Domino’s CEO is leaving the pizza chain after executing an impressive turnaround and fixing the chain’s reputation.
The pizza chain announced that president and CEO J. Patrick Doyle would leave the company in June, after more than eight years leading the pizza chain.
Doyle became Domino’s CEO in 2010, following a period of decline at the chain. Domino’s slumped from 2006 to 2008 as customers slammed its pizza’s “cardboard crust” and ketchup-y sauce. The pizza chain launched a campaign acknowledging the problems — down to the criticism that people would prefer microwave pizza over Domino’s — with Doyle appearing in the ad to promise the chain would make changes.
The bulk of the chain’s turnaround was a long-term project under Doyle’s leadership.
“This is not a turnaround that took two or three years,” Domino’s CFO Jeff Lawrence said at the ICR Conference in Orlando on Tuesday. “Some of these things took a decade or more.”
Domino’s also made major investments in technology, with more than 60% of orders now being placed via digital channels.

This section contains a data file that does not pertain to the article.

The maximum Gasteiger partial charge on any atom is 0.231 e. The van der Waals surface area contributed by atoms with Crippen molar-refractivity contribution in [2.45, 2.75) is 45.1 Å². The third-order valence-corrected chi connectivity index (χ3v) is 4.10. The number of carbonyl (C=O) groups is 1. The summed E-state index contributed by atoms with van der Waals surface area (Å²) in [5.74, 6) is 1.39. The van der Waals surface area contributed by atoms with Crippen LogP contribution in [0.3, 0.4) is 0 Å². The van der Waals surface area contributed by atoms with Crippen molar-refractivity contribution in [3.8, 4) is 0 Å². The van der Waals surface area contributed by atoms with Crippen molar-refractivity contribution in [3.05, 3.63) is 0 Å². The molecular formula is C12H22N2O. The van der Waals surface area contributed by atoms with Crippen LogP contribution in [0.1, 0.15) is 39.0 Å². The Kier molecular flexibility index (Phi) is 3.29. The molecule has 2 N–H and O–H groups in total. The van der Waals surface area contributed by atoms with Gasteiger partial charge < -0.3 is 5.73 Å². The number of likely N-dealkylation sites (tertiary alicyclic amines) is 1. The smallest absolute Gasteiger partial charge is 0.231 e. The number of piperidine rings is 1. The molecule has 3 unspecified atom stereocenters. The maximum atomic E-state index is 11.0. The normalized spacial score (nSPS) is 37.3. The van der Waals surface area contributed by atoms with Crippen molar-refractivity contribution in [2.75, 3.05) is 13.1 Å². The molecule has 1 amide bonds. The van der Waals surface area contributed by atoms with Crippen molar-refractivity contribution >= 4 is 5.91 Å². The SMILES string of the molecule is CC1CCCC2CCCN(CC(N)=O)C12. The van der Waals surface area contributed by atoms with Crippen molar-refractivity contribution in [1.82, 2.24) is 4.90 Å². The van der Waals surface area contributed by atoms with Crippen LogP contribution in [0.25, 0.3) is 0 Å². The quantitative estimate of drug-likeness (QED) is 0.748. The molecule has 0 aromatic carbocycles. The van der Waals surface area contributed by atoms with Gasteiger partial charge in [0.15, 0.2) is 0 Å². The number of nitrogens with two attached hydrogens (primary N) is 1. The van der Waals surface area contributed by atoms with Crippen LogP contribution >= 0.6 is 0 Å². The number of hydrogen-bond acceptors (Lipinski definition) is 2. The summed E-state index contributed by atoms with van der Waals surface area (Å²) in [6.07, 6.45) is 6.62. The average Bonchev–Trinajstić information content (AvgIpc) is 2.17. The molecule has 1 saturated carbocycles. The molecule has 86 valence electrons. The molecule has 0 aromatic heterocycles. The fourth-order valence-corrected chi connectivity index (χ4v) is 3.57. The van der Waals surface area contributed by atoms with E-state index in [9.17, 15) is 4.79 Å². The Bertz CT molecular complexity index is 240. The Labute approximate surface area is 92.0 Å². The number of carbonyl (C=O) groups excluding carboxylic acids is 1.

Today, Domino’s has some of the most impressive financials in the industry.
The chain has grown its share of the pizza-delivery market by roughly 1% every year since 2011. It reached 27.2% in 2016, up from 21.9% in 2011. And, as other pizza chains have struggled, Domino’s announced in October that the company grew global retail sales by 14.5% in the most recent quarter.
US same-store sales have increased every year since 2009, and internationally, the brand has reported 21 consecutive years of same-store sales growth.
With Doyle leaving, Richard Allison, the current president of Domino’s International, will become CEO starting July 1. The company also announced that Russell Weiner, the president of Domino’s USA, will take on the new role of chief operating officer of Domino’s and president of the Americas.